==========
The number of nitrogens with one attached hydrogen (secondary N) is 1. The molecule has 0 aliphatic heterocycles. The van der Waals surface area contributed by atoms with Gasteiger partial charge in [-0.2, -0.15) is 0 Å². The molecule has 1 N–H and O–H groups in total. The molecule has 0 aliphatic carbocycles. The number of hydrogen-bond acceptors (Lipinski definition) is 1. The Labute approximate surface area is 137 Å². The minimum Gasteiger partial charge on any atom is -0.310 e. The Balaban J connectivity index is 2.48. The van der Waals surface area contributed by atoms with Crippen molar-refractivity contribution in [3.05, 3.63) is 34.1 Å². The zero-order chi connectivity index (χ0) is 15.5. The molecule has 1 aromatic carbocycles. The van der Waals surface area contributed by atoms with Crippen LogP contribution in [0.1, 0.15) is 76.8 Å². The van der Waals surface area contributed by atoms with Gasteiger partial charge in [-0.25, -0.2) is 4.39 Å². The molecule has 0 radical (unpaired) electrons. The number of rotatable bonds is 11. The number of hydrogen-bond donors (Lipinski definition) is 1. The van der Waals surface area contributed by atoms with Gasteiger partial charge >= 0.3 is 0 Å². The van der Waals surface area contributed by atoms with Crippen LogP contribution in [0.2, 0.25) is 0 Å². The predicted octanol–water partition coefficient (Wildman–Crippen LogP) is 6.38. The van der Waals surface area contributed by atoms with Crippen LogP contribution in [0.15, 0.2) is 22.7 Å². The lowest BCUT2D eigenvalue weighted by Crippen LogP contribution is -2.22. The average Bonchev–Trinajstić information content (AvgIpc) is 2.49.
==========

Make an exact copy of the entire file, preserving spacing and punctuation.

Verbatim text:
The number of nitrogens with one attached hydrogen (secondary N) is 1. The molecule has 0 aliphatic heterocycles. The van der Waals surface area contributed by atoms with Gasteiger partial charge in [-0.2, -0.15) is 0 Å². The molecule has 1 N–H and O–H groups in total. The molecule has 0 aliphatic carbocycles. The number of hydrogen-bond acceptors (Lipinski definition) is 1. The Labute approximate surface area is 137 Å². The minimum Gasteiger partial charge on any atom is -0.310 e. The Balaban J connectivity index is 2.48. The van der Waals surface area contributed by atoms with Crippen molar-refractivity contribution in [3.05, 3.63) is 34.1 Å². The zero-order chi connectivity index (χ0) is 15.5. The molecule has 1 aromatic carbocycles. The van der Waals surface area contributed by atoms with Crippen LogP contribution in [0.1, 0.15) is 76.8 Å². The van der Waals surface area contributed by atoms with Gasteiger partial charge in [-0.25, -0.2) is 4.39 Å². The molecule has 0 radical (unpaired) electrons. The number of rotatable bonds is 11. The number of hydrogen-bond donors (Lipinski definition) is 1. The van der Waals surface area contributed by atoms with Gasteiger partial charge >= 0.3 is 0 Å². The van der Waals surface area contributed by atoms with Crippen LogP contribution in [0.2, 0.25) is 0 Å². The predicted octanol–water partition coefficient (Wildman–Crippen LogP) is 6.38. The van der Waals surface area contributed by atoms with Crippen LogP contribution in [0.15, 0.2) is 22.7 Å². The lowest BCUT2D eigenvalue weighted by Crippen LogP contribution is -2.22. The average Bonchev–Trinajstić information content (AvgIpc) is 2.49.